Ask the Vet – Is removing wolf teeth in horses necessary?
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Ask the Vet – Is removing wolf teeth in horses necessary?

October 27, 2019


SARAH: “Is removing
wolf teeth necessary? When should it be done?” DR LYDIA GRAY: I was going
to bring a prop for this. I was going to bring
Newman’s wolf teeth, when he had them taken out as a baby. SARAH: Oh, Newman. Do you have them on a necklace? DR LYDIA GRAY: No, no, I do not. SARAH: Well, my husband
will be disappointed to hear this about you. DR LYDIA GRAY: So wolf teeth
are sort of a vestigial tooth. It means they don’t serve
a purpose or use anymore. And they sit right in front
of the big cheek teeth, or the– they’re
actually premolars. And they can be of
a variety of sizes. Sometimes, they don’t even
erupt or come out of the gum. Sometimes, they’re
little bitty teeny-tiny. Sometimes they’re big. They can be right up against
that first cheek tooth, or they can be a little
bit in front of it. So depending on
where they are– now, the reason we took
them out of Newman is he’s got kind of a
small but fleshy mouth. SARAH: OK. DR LYDIA GRAY: And so his
lips, his tongue, his gums, everything is just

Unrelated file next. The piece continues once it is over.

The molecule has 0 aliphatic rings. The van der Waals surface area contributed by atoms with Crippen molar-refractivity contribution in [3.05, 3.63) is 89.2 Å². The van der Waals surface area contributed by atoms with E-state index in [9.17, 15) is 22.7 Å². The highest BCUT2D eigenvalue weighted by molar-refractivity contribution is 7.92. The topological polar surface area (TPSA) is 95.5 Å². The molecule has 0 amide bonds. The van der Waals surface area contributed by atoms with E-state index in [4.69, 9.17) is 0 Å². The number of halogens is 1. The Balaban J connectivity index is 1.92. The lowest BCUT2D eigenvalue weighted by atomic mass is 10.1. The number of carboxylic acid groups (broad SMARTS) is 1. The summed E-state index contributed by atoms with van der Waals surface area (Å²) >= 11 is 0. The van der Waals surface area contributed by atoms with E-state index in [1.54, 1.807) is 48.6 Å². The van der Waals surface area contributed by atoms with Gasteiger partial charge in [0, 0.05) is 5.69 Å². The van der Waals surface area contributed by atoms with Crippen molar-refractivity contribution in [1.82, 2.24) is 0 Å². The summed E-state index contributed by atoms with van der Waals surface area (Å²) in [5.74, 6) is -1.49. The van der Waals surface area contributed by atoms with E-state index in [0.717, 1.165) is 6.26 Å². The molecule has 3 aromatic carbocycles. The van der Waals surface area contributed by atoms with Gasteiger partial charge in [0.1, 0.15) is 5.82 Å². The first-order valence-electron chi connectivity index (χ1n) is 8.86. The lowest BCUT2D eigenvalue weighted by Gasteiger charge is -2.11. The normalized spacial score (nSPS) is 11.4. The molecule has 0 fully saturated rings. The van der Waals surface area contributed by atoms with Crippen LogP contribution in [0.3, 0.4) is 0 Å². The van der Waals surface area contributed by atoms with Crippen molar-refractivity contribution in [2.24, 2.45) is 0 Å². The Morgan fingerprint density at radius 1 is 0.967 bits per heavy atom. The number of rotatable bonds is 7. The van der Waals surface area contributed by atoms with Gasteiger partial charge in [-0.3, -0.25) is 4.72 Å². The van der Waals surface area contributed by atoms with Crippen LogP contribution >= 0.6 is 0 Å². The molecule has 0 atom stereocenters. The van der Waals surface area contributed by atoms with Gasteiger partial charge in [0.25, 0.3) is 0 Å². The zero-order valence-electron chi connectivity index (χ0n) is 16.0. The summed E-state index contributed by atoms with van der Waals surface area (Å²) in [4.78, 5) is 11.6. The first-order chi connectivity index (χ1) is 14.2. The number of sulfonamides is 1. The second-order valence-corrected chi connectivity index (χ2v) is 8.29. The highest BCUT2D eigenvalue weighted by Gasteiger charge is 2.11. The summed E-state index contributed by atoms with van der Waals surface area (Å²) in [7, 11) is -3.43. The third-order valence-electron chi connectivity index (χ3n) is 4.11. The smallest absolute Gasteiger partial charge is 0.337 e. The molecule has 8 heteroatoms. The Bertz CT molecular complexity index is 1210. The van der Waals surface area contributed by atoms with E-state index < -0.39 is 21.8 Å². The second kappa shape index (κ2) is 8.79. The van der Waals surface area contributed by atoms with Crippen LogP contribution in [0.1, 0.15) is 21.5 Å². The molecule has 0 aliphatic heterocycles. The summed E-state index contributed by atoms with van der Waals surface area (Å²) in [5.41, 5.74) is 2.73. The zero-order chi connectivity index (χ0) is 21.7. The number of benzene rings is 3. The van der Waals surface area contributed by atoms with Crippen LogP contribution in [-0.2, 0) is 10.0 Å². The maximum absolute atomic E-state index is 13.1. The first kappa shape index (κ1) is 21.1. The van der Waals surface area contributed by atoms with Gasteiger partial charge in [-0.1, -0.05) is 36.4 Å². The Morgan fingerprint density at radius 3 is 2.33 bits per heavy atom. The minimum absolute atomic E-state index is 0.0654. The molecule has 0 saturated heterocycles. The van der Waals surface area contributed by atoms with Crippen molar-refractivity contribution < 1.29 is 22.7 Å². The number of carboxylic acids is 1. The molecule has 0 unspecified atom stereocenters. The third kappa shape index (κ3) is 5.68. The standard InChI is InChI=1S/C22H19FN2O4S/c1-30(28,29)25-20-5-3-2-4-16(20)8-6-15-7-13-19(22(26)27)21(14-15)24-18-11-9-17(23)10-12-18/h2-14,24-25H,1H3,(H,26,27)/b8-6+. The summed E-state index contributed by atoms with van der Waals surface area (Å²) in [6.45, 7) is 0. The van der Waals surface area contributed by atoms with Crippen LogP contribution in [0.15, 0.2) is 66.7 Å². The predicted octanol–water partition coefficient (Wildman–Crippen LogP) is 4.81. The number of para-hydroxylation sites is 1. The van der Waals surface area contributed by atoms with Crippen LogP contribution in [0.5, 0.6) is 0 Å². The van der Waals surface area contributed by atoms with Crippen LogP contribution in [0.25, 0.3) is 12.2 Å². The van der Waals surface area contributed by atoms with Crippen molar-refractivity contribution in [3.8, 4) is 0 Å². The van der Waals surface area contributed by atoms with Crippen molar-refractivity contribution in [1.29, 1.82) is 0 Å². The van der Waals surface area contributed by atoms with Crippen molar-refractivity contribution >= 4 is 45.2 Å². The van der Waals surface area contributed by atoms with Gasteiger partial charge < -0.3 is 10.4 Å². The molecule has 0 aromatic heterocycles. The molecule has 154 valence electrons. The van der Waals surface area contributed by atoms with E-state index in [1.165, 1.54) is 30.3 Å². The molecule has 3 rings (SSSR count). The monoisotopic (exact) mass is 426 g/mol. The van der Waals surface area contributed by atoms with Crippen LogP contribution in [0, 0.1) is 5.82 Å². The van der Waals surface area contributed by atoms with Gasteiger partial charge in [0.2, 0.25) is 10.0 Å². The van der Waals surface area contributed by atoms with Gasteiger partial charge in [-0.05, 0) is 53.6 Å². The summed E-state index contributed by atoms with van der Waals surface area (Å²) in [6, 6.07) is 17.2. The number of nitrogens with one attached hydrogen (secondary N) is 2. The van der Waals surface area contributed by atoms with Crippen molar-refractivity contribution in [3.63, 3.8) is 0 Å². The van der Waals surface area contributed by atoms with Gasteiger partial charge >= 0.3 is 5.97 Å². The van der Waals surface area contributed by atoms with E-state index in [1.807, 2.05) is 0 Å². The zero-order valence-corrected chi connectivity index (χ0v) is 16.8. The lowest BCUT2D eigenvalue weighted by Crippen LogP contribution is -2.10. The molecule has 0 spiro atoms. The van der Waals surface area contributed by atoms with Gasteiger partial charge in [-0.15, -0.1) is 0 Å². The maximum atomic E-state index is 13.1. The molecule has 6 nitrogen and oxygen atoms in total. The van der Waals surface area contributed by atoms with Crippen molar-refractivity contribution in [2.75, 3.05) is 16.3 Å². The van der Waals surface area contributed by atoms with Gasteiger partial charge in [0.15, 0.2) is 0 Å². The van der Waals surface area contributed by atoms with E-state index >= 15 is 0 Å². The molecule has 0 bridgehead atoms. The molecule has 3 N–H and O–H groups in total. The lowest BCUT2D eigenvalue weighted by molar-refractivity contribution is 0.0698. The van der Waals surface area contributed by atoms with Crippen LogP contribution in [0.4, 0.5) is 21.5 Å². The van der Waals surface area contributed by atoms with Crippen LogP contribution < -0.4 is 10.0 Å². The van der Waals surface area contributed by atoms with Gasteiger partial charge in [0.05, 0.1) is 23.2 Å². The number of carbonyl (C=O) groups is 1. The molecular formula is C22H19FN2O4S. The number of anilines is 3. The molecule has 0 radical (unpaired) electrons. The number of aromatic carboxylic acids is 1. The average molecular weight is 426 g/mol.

sort of big and full. And even before we put the
first bit his mouth and bridle in his face, there
was tissue pushing on his rather sharp wolf teeth. And you could tell it was
already bothering him. And we said, you know what, why? We know this is going
to be a problem. Let’s take these out before
he gets a bad habit of head tossing or aborting
avoiding the bit or not going on the
contact or something. So that’s why a lot
of people do it– because they want to
avoid a horse reacting in a painful manner and then
causing riding or performance problems. A lot of racehorses do this. But it’s not something
that is routinely done, like, I have to do it. SARAH: It’s not
across-the-board necessary. DR LYDIA GRAY: It is not. It is something that you
discuss with your veterinarian and dentist, if they’re
different people. And if you do it,
a lot of times– like, I did it in practice
when I was castrating a colt at, like, five
and six months of age, because they were already
under general anesthesia, and they were down, and
I could access them, and it wasn’t painful. But some people wait
till they are a problem. So the horses are
a little older. But it’s on an individual basis. SARAH: Ok.

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  1. I have a rescued shire horse who never developed properly as he was neglected in a field and bullied up to the age of 5. He is now age 12 and is still thin compared to other horses (you can see his ribs in the winter). The vets says he is healthy and gets enough feed when they visit. Does anyone have any tips to help him build up some muscle and put on some weight?

  2. Wolf teeth are so simple to remove that there doesn't need to be so much debate. If the horse is young and they're going to wear a bit, pull the wolf teeth. Here is a video showing how simple they are to remove.
    https://youtu.be/_F2qAn3SESc

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